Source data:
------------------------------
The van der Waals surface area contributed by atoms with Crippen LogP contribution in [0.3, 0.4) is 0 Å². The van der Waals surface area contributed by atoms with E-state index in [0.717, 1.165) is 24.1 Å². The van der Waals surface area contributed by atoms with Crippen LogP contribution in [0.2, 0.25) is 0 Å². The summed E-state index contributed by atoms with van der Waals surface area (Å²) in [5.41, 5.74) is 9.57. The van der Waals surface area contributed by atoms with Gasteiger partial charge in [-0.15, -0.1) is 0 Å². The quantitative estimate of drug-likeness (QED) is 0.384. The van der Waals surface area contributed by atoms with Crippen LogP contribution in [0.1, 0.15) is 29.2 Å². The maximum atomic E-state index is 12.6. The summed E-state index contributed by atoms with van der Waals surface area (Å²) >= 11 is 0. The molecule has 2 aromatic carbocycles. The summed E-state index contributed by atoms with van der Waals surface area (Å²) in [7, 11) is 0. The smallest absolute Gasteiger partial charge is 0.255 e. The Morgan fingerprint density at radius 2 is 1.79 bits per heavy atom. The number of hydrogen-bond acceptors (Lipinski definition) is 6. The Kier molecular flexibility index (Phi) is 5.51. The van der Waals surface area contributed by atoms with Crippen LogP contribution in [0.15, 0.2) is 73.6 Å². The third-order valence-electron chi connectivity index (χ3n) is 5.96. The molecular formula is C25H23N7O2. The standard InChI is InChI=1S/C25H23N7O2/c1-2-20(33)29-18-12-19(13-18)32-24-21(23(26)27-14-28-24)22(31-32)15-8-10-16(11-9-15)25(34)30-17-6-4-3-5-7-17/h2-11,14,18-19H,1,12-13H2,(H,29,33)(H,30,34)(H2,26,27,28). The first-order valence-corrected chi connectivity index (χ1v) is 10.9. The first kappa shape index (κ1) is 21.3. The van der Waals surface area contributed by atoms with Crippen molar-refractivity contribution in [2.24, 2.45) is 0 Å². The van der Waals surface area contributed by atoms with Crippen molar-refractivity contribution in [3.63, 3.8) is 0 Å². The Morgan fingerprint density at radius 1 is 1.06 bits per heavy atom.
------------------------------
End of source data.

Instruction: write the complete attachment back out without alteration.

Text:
The van der Waals surface area contributed by atoms with Crippen LogP contribution in [0.3, 0.4) is 0 Å². The van der Waals surface area contributed by atoms with E-state index in [0.717, 1.165) is 24.1 Å². The van der Waals surface area contributed by atoms with Crippen LogP contribution in [0.2, 0.25) is 0 Å². The summed E-state index contributed by atoms with van der Waals surface area (Å²) in [5.41, 5.74) is 9.57. The van der Waals surface area contributed by atoms with Gasteiger partial charge in [-0.15, -0.1) is 0 Å². The quantitative estimate of drug-likeness (QED) is 0.384. The van der Waals surface area contributed by atoms with Crippen LogP contribution in [0.1, 0.15) is 29.2 Å². The maximum atomic E-state index is 12.6. The summed E-state index contributed by atoms with van der Waals surface area (Å²) >= 11 is 0. The molecule has 2 aromatic carbocycles. The summed E-state index contributed by atoms with van der Waals surface area (Å²) in [7, 11) is 0. The smallest absolute Gasteiger partial charge is 0.255 e. The Morgan fingerprint density at radius 2 is 1.79 bits per heavy atom. The number of hydrogen-bond acceptors (Lipinski definition) is 6. The Kier molecular flexibility index (Phi) is 5.51. The van der Waals surface area contributed by atoms with Crippen LogP contribution in [0.15, 0.2) is 73.6 Å². The third-order valence-electron chi connectivity index (χ3n) is 5.96. The molecular formula is C25H23N7O2. The standard InChI is InChI=1S/C25H23N7O2/c1-2-20(33)29-18-12-19(13-18)32-24-21(23(26)27-14-28-24)22(31-32)15-8-10-16(11-9-15)25(34)30-17-6-4-3-5-7-17/h2-11,14,18-19H,1,12-13H2,(H,29,33)(H,30,34)(H2,26,27,28). The first-order valence-corrected chi connectivity index (χ1v) is 10.9. The first kappa shape index (κ1) is 21.3. The van der Waals surface area contributed by atoms with Crippen molar-refractivity contribution in [2.24, 2.45) is 0 Å². The van der Waals surface area contributed by atoms with Crippen molar-refractivity contribution in [3.63, 3.8) is 0 Å². The Morgan fingerprint density at radius 1 is 1.06 bits per heavy atom.